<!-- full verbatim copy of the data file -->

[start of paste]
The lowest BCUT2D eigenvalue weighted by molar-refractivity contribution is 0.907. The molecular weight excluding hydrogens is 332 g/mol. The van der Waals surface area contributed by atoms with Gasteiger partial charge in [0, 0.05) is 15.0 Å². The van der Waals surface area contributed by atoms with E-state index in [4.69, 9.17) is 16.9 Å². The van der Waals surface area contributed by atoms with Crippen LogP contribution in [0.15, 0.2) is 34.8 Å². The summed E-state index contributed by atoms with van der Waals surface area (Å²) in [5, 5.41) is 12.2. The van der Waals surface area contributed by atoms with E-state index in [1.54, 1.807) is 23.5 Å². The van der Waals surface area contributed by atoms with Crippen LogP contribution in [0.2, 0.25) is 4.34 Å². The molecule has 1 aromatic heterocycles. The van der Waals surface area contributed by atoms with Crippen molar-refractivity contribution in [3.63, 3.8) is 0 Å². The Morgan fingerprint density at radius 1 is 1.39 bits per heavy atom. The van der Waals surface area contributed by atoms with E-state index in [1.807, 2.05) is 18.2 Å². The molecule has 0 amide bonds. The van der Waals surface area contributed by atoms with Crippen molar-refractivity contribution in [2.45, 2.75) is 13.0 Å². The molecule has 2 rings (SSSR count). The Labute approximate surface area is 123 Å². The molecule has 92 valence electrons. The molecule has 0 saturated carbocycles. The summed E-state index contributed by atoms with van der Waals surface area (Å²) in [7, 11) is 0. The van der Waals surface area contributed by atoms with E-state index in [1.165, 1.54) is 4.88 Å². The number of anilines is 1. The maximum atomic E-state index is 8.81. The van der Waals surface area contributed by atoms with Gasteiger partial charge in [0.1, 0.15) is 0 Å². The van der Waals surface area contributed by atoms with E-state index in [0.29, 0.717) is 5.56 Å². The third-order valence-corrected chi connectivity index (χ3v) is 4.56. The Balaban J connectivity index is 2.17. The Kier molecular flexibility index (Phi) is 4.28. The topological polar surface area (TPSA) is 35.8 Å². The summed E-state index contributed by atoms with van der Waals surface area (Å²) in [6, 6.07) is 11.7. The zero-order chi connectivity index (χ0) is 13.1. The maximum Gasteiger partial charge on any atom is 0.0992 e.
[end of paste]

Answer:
The lowest BCUT2D eigenvalue weighted by molar-refractivity contribution is 0.907. The molecular weight excluding hydrogens is 332 g/mol. The van der Waals surface area contributed by atoms with Gasteiger partial charge in [0, 0.05) is 15.0 Å². The van der Waals surface area contributed by atoms with E-state index in [4.69, 9.17) is 16.9 Å². The van der Waals surface area contributed by atoms with Crippen LogP contribution in [0.15, 0.2) is 34.8 Å². The summed E-state index contributed by atoms with van der Waals surface area (Å²) in [5, 5.41) is 12.2. The van der Waals surface area contributed by atoms with E-state index in [1.54, 1.807) is 23.5 Å². The van der Waals surface area contributed by atoms with Crippen LogP contribution in [0.2, 0.25) is 4.34 Å². The molecule has 1 aromatic heterocycles. The van der Waals surface area contributed by atoms with Crippen molar-refractivity contribution in [3.63, 3.8) is 0 Å². The Morgan fingerprint density at radius 1 is 1.39 bits per heavy atom. The van der Waals surface area contributed by atoms with E-state index in [1.807, 2.05) is 18.2 Å². The molecule has 0 amide bonds. The van der Waals surface area contributed by atoms with Crippen molar-refractivity contribution in [2.45, 2.75) is 13.0 Å². The molecule has 2 rings (SSSR count). The Labute approximate surface area is 123 Å². The molecule has 92 valence electrons. The molecule has 0 saturated carbocycles. The summed E-state index contributed by atoms with van der Waals surface area (Å²) in [7, 11) is 0. The van der Waals surface area contributed by atoms with E-state index in [1.165, 1.54) is 4.88 Å². The number of anilines is 1. The maximum atomic E-state index is 8.81. The van der Waals surface area contributed by atoms with Gasteiger partial charge in [0.1, 0.15) is 0 Å². The van der Waals surface area contributed by atoms with E-state index in [0.29, 0.717) is 5.56 Å². The third-order valence-corrected chi connectivity index (χ3v) is 4.56. The Balaban J connectivity index is 2.17. The Kier molecular flexibility index (Phi) is 4.28. The topological polar surface area (TPSA) is 35.8 Å². The summed E-state index contributed by atoms with van der Waals surface area (Å²) in [6, 6.07) is 11.7. The zero-order chi connectivity index (χ0) is 13.1. The maximum Gasteiger partial charge on any atom is 0.0992 e.